Power Pack: The Pack is Back
Devin Grayson and Marika Cresta renew the super group with Marvel Legacy!
Back in the 1980s, Alex, Julie, Jack, and Katie fought aliens, befriended mutants, and discovered how to be heroes as one of Marvel’s first ever preteen superhero crews, POWER PACK. After 62 issues, the series came to a conclusion in 1991, though the characters would go on to appear in titles such as AVENGERS ACADEMY and FANTASTIC FOUR AND POWER PACK.
Devin filled us in on what we can expect from the return of the Pack.
Marvel.com: What attracted you to working on POWER PACK? Were you a fan of the original run?
Devin Grayson: A colleague introduced me to Power Pack in 2000, after my book about a young super hero team, Relative Heroes, came out. I was thrilled to discover another family team—not to mention a title created by [series writer] Louise Simonson, who I greatly admire. I immediately fell in love with June Brigman’s expressive art and the authenticity Louise brought to the young characters. Each of the four kids is really unique, and, once you’ve met them, it’s impossible not to start caring about their story.
Marvel.com: When does POWER PACK #63 take place?
Devin Grayson: My story is actually set a few months after “The Return of Power Pack,” the short story by [writer] John Allison and [artist] Rosi Kämpe that was featured in CIVIL WAR II: CHOOSING SIDES last year. So we can call that present day—as long as we acknowledge how aging works in comics (very slowly). 30 of our years have ended up being about six of theirs, meaning that Julie’s in college at Empire State University and Katie and Jack are still living at home. Alex’s whereabouts are, of course, something of a mystery, and that’s an issue my story takes on thematically. Any confusion you may feel about where he is pales in comparison to his own family’s concern.
I also make use of flashbacks in the story, though, so new readers will be able to see the team in all of its original glory—and long-time readers will hopefully experience a nostalgic thrill. I know that many of us, myself included, are excited to see how these kids will age, but that’s the kind of thing I think we would need to see develop on stage in a series. In a one-shot like this, though there’s a temptation to jump ahead, I think it works best to underscore and explore the status quo.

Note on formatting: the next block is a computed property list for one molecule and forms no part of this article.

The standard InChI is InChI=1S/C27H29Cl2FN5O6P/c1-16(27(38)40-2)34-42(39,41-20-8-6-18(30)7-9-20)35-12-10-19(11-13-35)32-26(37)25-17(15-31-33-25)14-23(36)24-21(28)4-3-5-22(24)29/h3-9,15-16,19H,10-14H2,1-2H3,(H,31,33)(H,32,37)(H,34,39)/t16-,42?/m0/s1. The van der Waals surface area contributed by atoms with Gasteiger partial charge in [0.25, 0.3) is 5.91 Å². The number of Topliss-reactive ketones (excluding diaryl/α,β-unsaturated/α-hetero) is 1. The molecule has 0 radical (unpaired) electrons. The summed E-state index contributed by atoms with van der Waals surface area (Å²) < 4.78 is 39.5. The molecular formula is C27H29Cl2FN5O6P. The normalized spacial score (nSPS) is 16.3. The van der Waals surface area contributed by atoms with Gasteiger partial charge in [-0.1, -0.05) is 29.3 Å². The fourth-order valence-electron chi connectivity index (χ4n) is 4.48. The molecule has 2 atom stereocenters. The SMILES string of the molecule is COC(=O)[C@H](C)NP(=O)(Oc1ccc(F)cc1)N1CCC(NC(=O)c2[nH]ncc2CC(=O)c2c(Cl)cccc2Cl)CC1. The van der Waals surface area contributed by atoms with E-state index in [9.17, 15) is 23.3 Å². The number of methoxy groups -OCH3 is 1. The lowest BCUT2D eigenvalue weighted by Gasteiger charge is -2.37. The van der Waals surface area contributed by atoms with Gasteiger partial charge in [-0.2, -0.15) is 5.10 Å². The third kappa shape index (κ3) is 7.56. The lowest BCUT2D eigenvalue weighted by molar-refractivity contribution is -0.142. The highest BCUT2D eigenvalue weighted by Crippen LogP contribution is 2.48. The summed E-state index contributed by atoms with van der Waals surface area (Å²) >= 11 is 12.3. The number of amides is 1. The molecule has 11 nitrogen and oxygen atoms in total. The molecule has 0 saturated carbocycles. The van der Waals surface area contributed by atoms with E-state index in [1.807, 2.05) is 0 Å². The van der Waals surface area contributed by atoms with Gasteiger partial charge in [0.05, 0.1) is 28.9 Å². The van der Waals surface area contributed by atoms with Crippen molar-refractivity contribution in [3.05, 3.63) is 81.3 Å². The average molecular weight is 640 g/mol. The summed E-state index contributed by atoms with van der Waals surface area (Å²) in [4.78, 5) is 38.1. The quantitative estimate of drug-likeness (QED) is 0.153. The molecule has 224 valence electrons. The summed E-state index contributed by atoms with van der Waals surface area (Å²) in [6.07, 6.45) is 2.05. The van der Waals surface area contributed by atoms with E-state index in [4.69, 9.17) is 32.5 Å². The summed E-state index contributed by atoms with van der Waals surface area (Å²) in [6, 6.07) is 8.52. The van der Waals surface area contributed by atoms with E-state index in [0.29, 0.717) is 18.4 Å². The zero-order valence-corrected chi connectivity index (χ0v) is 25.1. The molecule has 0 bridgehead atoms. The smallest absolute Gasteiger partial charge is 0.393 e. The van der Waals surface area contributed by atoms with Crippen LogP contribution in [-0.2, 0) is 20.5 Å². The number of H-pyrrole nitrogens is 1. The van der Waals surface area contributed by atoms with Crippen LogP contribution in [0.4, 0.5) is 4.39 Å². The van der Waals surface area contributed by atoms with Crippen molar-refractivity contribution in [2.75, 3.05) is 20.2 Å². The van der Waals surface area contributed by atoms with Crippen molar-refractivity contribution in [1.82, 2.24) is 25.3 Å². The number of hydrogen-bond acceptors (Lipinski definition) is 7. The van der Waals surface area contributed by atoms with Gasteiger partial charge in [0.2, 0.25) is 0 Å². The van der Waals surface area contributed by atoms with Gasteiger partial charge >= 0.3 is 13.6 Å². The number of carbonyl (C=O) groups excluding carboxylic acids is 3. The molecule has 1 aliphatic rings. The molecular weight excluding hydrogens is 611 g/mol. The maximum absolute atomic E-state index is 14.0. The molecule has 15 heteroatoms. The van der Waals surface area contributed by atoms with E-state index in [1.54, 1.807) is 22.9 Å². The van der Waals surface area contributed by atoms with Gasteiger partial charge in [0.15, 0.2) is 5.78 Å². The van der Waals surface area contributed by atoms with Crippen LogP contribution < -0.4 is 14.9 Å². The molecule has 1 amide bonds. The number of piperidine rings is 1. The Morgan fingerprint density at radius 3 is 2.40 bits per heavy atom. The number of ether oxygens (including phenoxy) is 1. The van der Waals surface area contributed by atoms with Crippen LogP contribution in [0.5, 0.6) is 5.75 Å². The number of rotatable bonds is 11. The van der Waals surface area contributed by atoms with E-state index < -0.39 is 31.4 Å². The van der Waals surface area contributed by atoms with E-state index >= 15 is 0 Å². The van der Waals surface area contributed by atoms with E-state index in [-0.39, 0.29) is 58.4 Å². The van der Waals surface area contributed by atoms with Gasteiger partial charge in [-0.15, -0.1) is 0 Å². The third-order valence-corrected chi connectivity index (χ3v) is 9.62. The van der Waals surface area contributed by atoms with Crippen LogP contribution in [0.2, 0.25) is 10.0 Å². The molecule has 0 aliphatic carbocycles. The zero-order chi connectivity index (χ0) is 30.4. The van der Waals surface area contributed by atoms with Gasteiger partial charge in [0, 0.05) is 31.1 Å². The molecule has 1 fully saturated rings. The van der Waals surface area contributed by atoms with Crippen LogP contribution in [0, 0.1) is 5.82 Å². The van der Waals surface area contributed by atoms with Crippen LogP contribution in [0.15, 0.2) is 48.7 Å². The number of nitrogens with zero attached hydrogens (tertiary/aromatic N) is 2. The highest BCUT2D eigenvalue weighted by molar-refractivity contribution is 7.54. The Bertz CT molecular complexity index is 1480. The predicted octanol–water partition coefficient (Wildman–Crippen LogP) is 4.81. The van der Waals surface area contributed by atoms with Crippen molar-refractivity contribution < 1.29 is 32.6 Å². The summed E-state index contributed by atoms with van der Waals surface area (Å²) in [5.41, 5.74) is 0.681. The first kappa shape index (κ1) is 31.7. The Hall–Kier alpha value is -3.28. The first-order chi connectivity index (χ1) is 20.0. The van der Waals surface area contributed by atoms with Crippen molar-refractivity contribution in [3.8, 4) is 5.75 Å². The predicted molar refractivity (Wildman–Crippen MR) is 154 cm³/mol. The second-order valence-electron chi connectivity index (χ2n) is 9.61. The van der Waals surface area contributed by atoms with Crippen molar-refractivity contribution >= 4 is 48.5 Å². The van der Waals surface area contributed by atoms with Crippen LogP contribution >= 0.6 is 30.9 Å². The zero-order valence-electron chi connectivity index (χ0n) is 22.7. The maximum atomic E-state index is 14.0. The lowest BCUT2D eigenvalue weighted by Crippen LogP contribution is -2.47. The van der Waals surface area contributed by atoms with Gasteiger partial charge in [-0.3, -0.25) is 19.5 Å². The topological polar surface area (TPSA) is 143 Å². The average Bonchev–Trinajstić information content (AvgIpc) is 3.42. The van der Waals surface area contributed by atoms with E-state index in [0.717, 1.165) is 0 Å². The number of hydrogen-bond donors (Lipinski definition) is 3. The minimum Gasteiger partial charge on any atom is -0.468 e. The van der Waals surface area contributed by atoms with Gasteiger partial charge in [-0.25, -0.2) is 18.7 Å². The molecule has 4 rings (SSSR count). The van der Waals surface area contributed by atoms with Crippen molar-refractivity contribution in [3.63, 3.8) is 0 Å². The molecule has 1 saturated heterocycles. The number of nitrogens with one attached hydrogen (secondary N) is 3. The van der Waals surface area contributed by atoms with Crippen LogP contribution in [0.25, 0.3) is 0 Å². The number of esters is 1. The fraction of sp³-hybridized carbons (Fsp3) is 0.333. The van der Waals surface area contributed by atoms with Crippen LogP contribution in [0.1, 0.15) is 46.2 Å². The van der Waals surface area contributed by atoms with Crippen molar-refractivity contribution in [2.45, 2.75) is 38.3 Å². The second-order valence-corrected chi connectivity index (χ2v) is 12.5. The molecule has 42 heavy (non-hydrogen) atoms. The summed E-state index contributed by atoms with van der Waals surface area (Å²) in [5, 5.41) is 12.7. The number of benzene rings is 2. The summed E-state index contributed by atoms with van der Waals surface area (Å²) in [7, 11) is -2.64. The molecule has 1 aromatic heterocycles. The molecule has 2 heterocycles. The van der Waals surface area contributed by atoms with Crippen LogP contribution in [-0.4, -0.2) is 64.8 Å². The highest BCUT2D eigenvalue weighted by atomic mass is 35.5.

Marvel.com: What are the Powers up to in your new story? Who might they be facing off against?
Devin Grayson: This story focuses on Katie, who is facing the ultimate nemesis of American 11-year-old’s: school work. Though she’s technically too old now to be afraid of the proverbial bogeyman, Katie Power has direct experience with another Bogeyman…some of us might remember him as her dad’s old boss, Mr. Carmody.
Marvel.com: There are a few elements that made the original series so unique—their family dynamic, the Kymellian and the Snarks.
Devin Grayson: We don’t actually see the Kymellians or the Snarks in this issue, though there are a few Easter Eggs for attentive fans.
The story, though, is very much about familial relationships, which shouldn’t surprise anyone with even a passing familiarity with my work. I don’t think I could have avoided that theme if I tried.
Marvel.com: What’s it like working with Marika Cresta on this one-shot?
Devin Grayson: I feel so lucky to have Marika on board for this! She’s incredibly excited to be doing her first work for Marvel. For those of you unfamiliar with her, Marika studied with Sara Pichelli and was discovered by one of Marvel’s talent scouts in Italy during a portfolio review at Lucca Comics & Games—a comic book and gaming convention in Tuscany—in 2016.
She’s a phenomenal new talent, and although I’m sure there’s nothing she can’t do, she has a particular gift for capturing the energy and sensitivity of younger characters. She’s also incredible with body language and beautiful, detailed backgrounds. I can’t wait to see the story come to life in her hands!
Marvel.com: Finally, of the four siblings, did any end up being your favorite to write? Who was the most challenging to create?
Devin Grayson: Personally, I relate most strongly to Julie—her academic leanings, her sexuality, and her status as an elder sibling all make her extremely accessible to me. But this story is really about Katie and Alex—their relationship.
Both Katie and Jack, as athletic younger siblings who tend be more impulsive than their older brother and sister, were more challenging for me. They both have such distinct voices though, they don’t end up being difficult to write; they’re the kind of characters that huff at you in frustration if you get them wrong and don’t stop pestering you until you fix whatever displeased them.
These characters that Louise created are so individuated and so alive—I can’t imagine new readers not being excited to meet them. And I hope their existing fans enjoy spending time with them again as much as I did!
Devin Grayson and artist Marika Cresta’s POWER PACK #63 awakens on November 1!
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